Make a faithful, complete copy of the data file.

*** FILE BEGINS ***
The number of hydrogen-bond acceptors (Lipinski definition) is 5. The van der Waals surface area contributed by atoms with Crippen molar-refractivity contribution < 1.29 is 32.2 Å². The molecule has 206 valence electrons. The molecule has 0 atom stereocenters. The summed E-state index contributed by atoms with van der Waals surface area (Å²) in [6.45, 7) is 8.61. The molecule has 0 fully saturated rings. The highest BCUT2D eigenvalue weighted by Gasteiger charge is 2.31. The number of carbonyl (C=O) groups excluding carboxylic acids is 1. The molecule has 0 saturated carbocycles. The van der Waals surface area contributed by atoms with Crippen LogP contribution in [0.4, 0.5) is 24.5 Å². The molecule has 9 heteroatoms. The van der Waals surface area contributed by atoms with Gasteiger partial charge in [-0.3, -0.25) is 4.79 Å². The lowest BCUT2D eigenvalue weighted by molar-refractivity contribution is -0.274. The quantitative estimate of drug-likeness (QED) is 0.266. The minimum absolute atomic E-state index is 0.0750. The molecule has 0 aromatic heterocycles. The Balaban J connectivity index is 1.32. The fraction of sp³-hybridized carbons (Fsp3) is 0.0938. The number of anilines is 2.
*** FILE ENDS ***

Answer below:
The number of hydrogen-bond acceptors (Lipinski definition) is 5. The van der Waals surface area contributed by atoms with Crippen molar-refractivity contribution < 1.29 is 32.2 Å². The molecule has 206 valence electrons. The molecule has 0 atom stereocenters. The summed E-state index contributed by atoms with van der Waals surface area (Å²) in [6.45, 7) is 8.61. The molecule has 0 fully saturated rings. The highest BCUT2D eigenvalue weighted by Gasteiger charge is 2.31. The number of carbonyl (C=O) groups excluding carboxylic acids is 1. The molecule has 0 saturated carbocycles. The van der Waals surface area contributed by atoms with Crippen LogP contribution in [0.4, 0.5) is 24.5 Å². The molecule has 9 heteroatoms. The van der Waals surface area contributed by atoms with Gasteiger partial charge in [-0.3, -0.25) is 4.79 Å². The lowest BCUT2D eigenvalue weighted by molar-refractivity contribution is -0.274. The quantitative estimate of drug-likeness (QED) is 0.266. The minimum absolute atomic E-state index is 0.0750. The molecule has 0 aromatic heterocycles. The Balaban J connectivity index is 1.32. The fraction of sp³-hybridized carbons (Fsp3) is 0.0938. The number of anilines is 2.